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|Recalling & Foreseeing
Written by Robbin
(10/31/2005 12:57 a.m.)
in consequence of the missive, The cancelled chapters, penned by Cheryl
“With all this knowledge of Mr. E---- & this authority to impart it, Anne left Westgate Buildgs -- her mind deeply busy in revolving what she had heard, feeling, thinking, recalling & forseeing everything; shocked at Mr. Elliot -- sighing over future Kellynch, and pained for Lady Russell, whose confidence in him had been entire. -- The Embarrassment which must be felt from this hour in his presence! -- How to behave to him? -- how to get rid of him? -- what to do by any of the Party at home? -- where to be blind? where to be active? -- It was altogether a confusion of Images & Doubts -- a perplexity, an agitation which she could not see the end of.” (Cancelled Chapter 10)
I think the rewrite of the summing up of Mrs. Smith’s revelations is very much better; it lays out Anne’s thoughts much clearer and covers more of the foreseeable problems. I am glad the worry about Kellynch, a place; was left out as it seemed a little unnecessary as we have been told many times Mr. Elliot is sensible and practical. I think the rewrite also shows a more decisive Anne; she understands Mr. Elliot now and has no use for him, not even as an object of pity. She is also very clear in her worries for Lady Russell, Elizabeth and Sir Walter and I think her main objective is to talk to LR and see if anything can be done to lesson the pain to the others although she does not really think that there is. That events prevent her from informing LR right away does not lessen the fact that many of her first thoughts were concern for others. It also again shows that Anne is grateful to Mrs. Smith and even calls her revelations a reward. Once again Anne is not overpowered.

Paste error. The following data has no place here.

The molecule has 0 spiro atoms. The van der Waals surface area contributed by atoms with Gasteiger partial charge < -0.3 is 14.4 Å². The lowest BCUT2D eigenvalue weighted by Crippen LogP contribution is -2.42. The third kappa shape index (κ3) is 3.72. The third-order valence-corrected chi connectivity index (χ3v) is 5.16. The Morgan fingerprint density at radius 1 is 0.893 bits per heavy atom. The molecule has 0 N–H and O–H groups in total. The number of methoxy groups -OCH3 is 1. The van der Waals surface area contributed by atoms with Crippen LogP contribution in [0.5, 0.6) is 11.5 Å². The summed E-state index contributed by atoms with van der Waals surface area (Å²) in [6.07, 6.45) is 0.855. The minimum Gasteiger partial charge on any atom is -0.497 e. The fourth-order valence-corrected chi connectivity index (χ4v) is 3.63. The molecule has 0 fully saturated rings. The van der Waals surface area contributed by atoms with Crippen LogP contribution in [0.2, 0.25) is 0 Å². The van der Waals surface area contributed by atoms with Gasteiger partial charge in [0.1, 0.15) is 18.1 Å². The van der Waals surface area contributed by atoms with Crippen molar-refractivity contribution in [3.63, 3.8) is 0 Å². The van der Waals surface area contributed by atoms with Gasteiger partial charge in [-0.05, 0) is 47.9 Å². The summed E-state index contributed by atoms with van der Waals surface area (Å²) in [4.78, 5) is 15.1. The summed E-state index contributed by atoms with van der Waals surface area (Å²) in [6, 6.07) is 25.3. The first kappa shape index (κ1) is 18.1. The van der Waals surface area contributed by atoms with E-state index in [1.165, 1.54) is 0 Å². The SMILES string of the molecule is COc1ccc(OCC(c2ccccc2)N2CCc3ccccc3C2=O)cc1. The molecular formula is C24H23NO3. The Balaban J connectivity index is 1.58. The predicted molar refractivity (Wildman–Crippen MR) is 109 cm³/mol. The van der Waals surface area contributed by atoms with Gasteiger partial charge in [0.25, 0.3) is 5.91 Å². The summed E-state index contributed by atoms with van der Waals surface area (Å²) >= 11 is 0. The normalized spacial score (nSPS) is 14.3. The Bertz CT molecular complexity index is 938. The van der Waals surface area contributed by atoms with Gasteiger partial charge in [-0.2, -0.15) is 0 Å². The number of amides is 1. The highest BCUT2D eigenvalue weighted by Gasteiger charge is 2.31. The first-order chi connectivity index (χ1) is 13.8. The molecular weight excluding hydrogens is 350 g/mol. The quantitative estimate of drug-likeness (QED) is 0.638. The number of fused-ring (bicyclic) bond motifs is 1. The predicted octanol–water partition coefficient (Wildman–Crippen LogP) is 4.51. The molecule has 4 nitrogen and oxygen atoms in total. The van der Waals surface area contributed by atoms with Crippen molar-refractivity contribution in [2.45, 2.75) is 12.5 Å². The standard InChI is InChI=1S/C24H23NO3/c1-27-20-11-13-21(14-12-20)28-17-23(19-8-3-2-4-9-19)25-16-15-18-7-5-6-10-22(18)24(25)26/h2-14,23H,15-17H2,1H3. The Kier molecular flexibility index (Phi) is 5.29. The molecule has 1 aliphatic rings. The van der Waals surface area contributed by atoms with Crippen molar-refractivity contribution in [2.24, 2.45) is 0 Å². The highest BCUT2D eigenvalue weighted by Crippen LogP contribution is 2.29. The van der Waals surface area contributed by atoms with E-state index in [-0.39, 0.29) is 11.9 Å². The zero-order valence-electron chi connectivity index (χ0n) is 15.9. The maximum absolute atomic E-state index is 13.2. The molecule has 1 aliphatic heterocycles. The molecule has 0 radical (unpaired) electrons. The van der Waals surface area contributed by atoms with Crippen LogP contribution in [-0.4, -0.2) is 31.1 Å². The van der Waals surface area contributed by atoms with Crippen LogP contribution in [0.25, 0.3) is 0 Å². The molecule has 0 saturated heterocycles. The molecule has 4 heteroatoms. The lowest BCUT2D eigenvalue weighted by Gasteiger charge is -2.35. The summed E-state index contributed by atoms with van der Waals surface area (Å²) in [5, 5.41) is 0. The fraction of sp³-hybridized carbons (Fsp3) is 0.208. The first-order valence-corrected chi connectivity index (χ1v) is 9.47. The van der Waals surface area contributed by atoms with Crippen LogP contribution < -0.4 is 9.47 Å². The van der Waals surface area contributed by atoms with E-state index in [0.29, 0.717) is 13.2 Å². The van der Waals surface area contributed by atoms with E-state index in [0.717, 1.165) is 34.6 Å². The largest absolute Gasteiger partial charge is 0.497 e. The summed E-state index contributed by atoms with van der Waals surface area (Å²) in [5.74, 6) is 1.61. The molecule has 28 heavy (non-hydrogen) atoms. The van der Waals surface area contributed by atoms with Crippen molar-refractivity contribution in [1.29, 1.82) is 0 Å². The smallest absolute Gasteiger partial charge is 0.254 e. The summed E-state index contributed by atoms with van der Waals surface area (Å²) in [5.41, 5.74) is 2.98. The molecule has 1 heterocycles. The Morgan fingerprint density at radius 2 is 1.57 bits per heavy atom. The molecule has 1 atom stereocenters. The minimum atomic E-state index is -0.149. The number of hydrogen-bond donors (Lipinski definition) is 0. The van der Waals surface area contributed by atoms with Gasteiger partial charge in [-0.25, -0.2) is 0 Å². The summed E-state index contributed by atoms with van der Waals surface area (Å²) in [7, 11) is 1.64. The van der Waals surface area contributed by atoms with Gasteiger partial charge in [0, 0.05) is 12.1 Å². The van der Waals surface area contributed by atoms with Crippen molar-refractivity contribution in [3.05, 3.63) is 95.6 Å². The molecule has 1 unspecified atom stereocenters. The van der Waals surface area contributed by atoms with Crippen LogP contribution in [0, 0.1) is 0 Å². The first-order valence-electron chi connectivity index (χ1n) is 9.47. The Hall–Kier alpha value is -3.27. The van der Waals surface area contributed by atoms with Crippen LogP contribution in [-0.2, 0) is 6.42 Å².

“Anne went home to think over all that she had heard. In one point, her feelings were relieved by this knowledge of Mr. Elliot. There was no longer anything of tenderness due to him. He stood as opposed to Captain Wentworth, in all his own unwelcome obtrusiveness; and the evil of his attentions last night, the irremediable mischief he might have done, was considered with sensations unqualified, unperplexed. Pity for him was all over. But this was the only point of relief. In every other respect, in looking around her, or penetrating forward, she saw more to distrust and to apprehend. She was concerned for the disappointment and pain Lady Russell would be feeling, for the mortifications which must be hanging over her father and sister, and had all the distress of foreseeing many evils without knowing how to avert any one of them. She was most thankful for her own knowledge of him. She had never considered herself as entitled to reward for not slighting an old friend like Mrs. Smith, but here was a reward indeed springing from it! Mrs. Smith had been able to tell her what no one else could have done. Could the knowledge have been extended through her family? But this was a vain idea. She must talk to Lady Russell, tell her, consult with her, and having done her best, wait the event with as much composure as possible; and after all, her greatest want of composure would be in that quarter of the mind which could not be opened to Lady Russell -- in that flow of anxieties and fears which must be all to herself.” (Chapter 22)
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